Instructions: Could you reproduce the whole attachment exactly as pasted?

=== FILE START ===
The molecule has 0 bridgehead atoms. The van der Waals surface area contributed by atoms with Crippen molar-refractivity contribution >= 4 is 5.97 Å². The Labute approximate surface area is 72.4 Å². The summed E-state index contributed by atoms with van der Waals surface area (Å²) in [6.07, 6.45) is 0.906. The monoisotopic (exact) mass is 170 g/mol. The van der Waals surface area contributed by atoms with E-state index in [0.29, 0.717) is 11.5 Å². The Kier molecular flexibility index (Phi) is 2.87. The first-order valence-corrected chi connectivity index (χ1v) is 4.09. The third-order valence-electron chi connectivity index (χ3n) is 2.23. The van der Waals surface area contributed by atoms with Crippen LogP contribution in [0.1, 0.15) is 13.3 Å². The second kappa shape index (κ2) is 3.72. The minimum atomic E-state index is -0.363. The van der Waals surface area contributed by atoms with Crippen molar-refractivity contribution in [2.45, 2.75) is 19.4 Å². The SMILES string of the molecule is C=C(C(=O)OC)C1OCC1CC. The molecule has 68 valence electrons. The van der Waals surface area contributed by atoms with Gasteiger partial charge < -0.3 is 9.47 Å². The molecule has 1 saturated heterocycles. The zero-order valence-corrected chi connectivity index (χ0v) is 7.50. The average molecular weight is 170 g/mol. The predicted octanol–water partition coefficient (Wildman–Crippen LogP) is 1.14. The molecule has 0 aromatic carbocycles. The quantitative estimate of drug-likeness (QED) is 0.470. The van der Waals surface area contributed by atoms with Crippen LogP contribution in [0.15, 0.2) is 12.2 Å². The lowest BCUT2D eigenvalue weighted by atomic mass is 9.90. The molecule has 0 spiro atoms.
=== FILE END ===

The molecule has 0 bridgehead atoms. The van der Waals surface area contributed by atoms with Crippen molar-refractivity contribution >= 4 is 5.97 Å². The Labute approximate surface area is 72.4 Å². The summed E-state index contributed by atoms with van der Waals surface area (Å²) in [6.07, 6.45) is 0.906. The monoisotopic (exact) mass is 170 g/mol. The van der Waals surface area contributed by atoms with E-state index in [0.29, 0.717) is 11.5 Å². The Kier molecular flexibility index (Phi) is 2.87. The first-order valence-corrected chi connectivity index (χ1v) is 4.09. The third-order valence-electron chi connectivity index (χ3n) is 2.23. The van der Waals surface area contributed by atoms with Crippen LogP contribution in [0.1, 0.15) is 13.3 Å². The second kappa shape index (κ2) is 3.72. The minimum atomic E-state index is -0.363. The van der Waals surface area contributed by atoms with Crippen molar-refractivity contribution in [2.45, 2.75) is 19.4 Å². The SMILES string of the molecule is C=C(C(=O)OC)C1OCC1CC. The molecule has 68 valence electrons. The van der Waals surface area contributed by atoms with Gasteiger partial charge < -0.3 is 9.47 Å². The molecule has 1 saturated heterocycles. The zero-order valence-corrected chi connectivity index (χ0v) is 7.50. The average molecular weight is 170 g/mol. The predicted octanol–water partition coefficient (Wildman–Crippen LogP) is 1.14. The molecule has 0 aromatic carbocycles. The quantitative estimate of drug-likeness (QED) is 0.470. The van der Waals surface area contributed by atoms with Crippen LogP contribution in [0.15, 0.2) is 12.2 Å². The lowest BCUT2D eigenvalue weighted by atomic mass is 9.90. The molecule has 0 spiro atoms.